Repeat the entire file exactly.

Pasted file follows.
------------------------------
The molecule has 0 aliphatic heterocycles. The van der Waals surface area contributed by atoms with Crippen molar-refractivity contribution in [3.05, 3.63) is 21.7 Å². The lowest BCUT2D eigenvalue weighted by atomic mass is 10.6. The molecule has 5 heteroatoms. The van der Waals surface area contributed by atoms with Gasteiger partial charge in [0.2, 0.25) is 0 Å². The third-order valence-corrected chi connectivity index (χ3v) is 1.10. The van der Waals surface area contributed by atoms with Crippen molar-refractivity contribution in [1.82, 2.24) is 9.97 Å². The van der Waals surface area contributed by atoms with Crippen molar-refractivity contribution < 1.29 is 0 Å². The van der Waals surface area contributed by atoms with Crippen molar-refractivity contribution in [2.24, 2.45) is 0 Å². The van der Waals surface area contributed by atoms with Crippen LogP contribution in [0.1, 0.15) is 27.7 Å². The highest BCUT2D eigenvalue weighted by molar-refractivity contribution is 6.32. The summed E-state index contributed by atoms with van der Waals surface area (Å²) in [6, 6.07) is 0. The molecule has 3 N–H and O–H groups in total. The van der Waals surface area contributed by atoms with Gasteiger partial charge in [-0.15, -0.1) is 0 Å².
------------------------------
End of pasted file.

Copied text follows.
The molecule has 0 aliphatic heterocycles. The van der Waals surface area contributed by atoms with Crippen molar-refractivity contribution in [3.05, 3.63) is 21.7 Å². The lowest BCUT2D eigenvalue weighted by atomic mass is 10.6. The molecule has 5 heteroatoms. The van der Waals surface area contributed by atoms with Gasteiger partial charge in [0.2, 0.25) is 0 Å². The third-order valence-corrected chi connectivity index (χ3v) is 1.10. The van der Waals surface area contributed by atoms with Crippen molar-refractivity contribution in [1.82, 2.24) is 9.97 Å². The van der Waals surface area contributed by atoms with Crippen molar-refractivity contribution < 1.29 is 0 Å². The van der Waals surface area contributed by atoms with Crippen molar-refractivity contribution in [2.24, 2.45) is 0 Å². The van der Waals surface area contributed by atoms with Crippen LogP contribution in [0.1, 0.15) is 27.7 Å². The highest BCUT2D eigenvalue weighted by molar-refractivity contribution is 6.32. The summed E-state index contributed by atoms with van der Waals surface area (Å²) in [6, 6.07) is 0. The molecule has 3 N–H and O–H groups in total. The van der Waals surface area contributed by atoms with Gasteiger partial charge in [-0.15, -0.1) is 0 Å².